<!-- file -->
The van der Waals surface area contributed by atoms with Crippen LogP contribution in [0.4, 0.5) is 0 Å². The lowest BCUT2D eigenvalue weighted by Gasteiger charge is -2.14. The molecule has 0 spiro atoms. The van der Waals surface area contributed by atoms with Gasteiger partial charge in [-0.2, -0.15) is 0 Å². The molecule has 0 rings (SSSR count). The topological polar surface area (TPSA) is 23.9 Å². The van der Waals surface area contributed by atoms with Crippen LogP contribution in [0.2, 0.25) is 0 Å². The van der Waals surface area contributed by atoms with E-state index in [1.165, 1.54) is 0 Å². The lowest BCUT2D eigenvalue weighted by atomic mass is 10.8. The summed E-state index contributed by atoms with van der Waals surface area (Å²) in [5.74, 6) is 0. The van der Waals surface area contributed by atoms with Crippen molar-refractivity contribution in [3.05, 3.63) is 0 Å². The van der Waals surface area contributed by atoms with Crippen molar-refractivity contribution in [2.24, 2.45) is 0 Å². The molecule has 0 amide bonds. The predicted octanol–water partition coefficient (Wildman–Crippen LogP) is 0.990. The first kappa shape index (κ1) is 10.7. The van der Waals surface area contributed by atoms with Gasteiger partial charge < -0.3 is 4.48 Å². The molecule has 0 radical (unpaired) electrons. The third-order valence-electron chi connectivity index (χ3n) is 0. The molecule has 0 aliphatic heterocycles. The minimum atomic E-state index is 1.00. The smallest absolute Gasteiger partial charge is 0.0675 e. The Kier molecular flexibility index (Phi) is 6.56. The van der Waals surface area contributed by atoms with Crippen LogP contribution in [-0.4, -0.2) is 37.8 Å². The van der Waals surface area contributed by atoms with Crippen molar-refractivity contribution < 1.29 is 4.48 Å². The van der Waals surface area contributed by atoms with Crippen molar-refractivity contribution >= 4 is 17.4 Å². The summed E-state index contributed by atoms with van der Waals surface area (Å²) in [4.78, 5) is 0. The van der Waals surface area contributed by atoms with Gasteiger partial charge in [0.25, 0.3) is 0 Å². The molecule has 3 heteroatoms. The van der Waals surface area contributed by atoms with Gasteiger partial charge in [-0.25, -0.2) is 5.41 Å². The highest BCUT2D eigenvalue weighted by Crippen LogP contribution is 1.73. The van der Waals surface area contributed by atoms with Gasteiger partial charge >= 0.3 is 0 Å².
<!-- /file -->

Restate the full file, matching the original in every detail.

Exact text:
The van der Waals surface area contributed by atoms with Crippen LogP contribution in [0.4, 0.5) is 0 Å². The lowest BCUT2D eigenvalue weighted by Gasteiger charge is -2.14. The molecule has 0 spiro atoms. The van der Waals surface area contributed by atoms with Gasteiger partial charge in [-0.2, -0.15) is 0 Å². The molecule has 0 rings (SSSR count). The topological polar surface area (TPSA) is 23.9 Å². The van der Waals surface area contributed by atoms with Crippen LogP contribution in [0.2, 0.25) is 0 Å². The van der Waals surface area contributed by atoms with E-state index in [1.165, 1.54) is 0 Å². The lowest BCUT2D eigenvalue weighted by atomic mass is 10.8. The summed E-state index contributed by atoms with van der Waals surface area (Å²) in [5.74, 6) is 0. The van der Waals surface area contributed by atoms with Crippen molar-refractivity contribution in [3.05, 3.63) is 0 Å². The van der Waals surface area contributed by atoms with Crippen molar-refractivity contribution in [2.24, 2.45) is 0 Å². The molecule has 0 amide bonds. The predicted octanol–water partition coefficient (Wildman–Crippen LogP) is 0.990. The first kappa shape index (κ1) is 10.7. The van der Waals surface area contributed by atoms with Gasteiger partial charge < -0.3 is 4.48 Å². The molecule has 0 radical (unpaired) electrons. The third-order valence-electron chi connectivity index (χ3n) is 0. The molecule has 0 aliphatic heterocycles. The minimum atomic E-state index is 1.00. The smallest absolute Gasteiger partial charge is 0.0675 e. The Kier molecular flexibility index (Phi) is 6.56. The van der Waals surface area contributed by atoms with Crippen LogP contribution in [-0.4, -0.2) is 37.8 Å². The van der Waals surface area contributed by atoms with Crippen molar-refractivity contribution < 1.29 is 4.48 Å². The van der Waals surface area contributed by atoms with Crippen molar-refractivity contribution >= 4 is 17.4 Å². The summed E-state index contributed by atoms with van der Waals surface area (Å²) in [4.78, 5) is 0. The van der Waals surface area contributed by atoms with Gasteiger partial charge in [0.25, 0.3) is 0 Å². The molecule has 3 heteroatoms. The van der Waals surface area contributed by atoms with Gasteiger partial charge in [-0.25, -0.2) is 5.41 Å². The highest BCUT2D eigenvalue weighted by Crippen LogP contribution is 1.73. The van der Waals surface area contributed by atoms with Gasteiger partial charge >= 0.3 is 0 Å².